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Washington Roebling's Civil War

Washington Roebling's Civil War

Washington Roebling of Trenton, son of engineer John A. Roebling and future builder of the Brooklyn Bridge, enlisted as a private in Company A of the New Jersey State Militia in April 1861, resigning a few months later to enlist in the Sixth New York Independent Battery. He was later promoted to the rank of sergeant, and then to second lieutenant in January 1862. During the war, he built suspension bridges, made maps, and did reconnaissance from a hot-air balloon. He saw action at the battles of Second Bull Run, Antietam, Chancellorsville, and Gettysburg, where he helped to secure Little Round Top, as well as the Battle of the Wilderness, Spotsylvania Court House, and the Crater. In 1865, he was commissioned Colonel, U.S. Volunteers, by brevet for "gallant and meritorious services during the war."


Map of the Battle of Antietam drawn by Washington Roebling, September 18, 1862.

After the defeat at Second Bull Run, it was clear that the war would not end quickly. Lee’s daring move into Maryland and Pennsylvania led to the Battle of Antietam on September 17, 1862, the single bloodiest day in United States military history. The Thirteenth New Jersey regiment and the First Artillery Battery engaged in the worst of the fighting at the Antietam Creek near Sharpsburg, Maryland. Washington Roebling served as an engineer officer on General Hooker's staff during this battle. The following day, he drew this map, which shows landmarks, residences, roads, and fords across Antietam Creek, movements of Hooker's advance, and placement of Union forces. Notations in Washington's handwriting read "cornfield," and "place where Hooker was shot in the foot."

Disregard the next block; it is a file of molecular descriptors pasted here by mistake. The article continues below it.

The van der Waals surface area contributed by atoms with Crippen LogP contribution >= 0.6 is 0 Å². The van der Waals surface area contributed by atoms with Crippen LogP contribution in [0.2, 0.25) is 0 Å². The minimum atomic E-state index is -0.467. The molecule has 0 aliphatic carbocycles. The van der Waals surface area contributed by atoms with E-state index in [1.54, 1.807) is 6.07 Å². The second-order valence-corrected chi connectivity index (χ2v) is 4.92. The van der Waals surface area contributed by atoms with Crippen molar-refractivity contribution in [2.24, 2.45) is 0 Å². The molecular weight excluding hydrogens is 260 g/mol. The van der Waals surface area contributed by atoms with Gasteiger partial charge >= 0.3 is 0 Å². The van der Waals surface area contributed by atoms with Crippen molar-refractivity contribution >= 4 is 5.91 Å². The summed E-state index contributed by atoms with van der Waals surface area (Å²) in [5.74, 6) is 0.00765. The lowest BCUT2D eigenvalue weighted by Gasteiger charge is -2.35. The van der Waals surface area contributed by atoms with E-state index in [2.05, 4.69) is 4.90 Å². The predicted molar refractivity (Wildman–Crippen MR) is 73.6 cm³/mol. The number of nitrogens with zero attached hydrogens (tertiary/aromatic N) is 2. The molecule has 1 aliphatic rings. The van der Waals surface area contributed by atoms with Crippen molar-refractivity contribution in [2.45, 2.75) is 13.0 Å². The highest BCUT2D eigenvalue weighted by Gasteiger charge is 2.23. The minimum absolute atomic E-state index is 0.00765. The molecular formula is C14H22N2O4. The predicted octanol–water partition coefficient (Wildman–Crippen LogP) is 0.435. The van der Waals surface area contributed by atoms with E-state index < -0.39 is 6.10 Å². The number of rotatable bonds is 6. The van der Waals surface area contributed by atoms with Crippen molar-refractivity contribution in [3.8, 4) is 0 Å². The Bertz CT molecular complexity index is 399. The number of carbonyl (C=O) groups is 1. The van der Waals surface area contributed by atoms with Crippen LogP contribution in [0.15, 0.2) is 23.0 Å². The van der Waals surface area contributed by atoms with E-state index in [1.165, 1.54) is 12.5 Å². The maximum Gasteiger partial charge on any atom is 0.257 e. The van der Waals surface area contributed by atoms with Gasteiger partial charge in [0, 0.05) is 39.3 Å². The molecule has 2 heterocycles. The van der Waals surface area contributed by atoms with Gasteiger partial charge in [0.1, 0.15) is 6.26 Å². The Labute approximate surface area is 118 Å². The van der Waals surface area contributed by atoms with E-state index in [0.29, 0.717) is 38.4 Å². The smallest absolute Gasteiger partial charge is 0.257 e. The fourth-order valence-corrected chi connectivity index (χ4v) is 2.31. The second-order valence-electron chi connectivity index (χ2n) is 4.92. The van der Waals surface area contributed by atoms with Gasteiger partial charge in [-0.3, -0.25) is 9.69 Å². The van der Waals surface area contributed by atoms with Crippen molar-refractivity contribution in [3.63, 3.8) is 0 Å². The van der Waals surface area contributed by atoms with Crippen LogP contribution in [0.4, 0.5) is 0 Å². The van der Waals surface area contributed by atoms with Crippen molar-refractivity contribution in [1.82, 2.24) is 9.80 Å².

Letter, Washington Roebling to His Father, John A. Roebling, December 30, 1862.

Writing to his father from Harper's Ferry, Washington complains: "This General [John Reese Kenly] has very queer ideas about bridges, considering that they are merely avenues by which the Rebels might get after him and are, therefore, very dangerous structures."

Washington A. Roebling. Reconnaissance Notebook, ca. November 1863 - April 1864.

This notebook includes Washington's notes on enemy strengths and movements, prisoner interrogations, and several hand-drawn maps, such as this untitled sketch showing the road to Warrenton, Virginia.

Portrait of Emily Roebling. Photograph.

In February 1864, Washington Roebling met his future bride, Emily Warren of Cold Spring, New York, at a military ball given by General Gouverneur Warren, her elder brother and Washington’s commanding officer. After an intense courtship, the couple married in Cold Spring on January 18, 1865.

Letter, Washington Roebling to Wife, Emily Warren, June 23, 1864

Washington Roebling's mood approached despair during the seemingly endless siege of Petersburg. As he wrote to his wife Emily: "People talk about getting used to fighting and to battles, but I don't see it in that light, and the more experience I have the worse it gets....They must put fresh steam on the man factories up North; the demand down here for killing purposes is far ahead of the supply; thank God however for this consolation that when the last man is killed the war will be over."

Photograph of Fort Hell.

Washington Roebling helped build Fort Sedgwick, popularly known as "Fort Hell," which was occupied by Union soldiers during the siege of Petersburg, Virginia. The fort was named in memory of General John Sedgwick, who was killed while commanding New Jerseyans in the Battle of the Wilderness.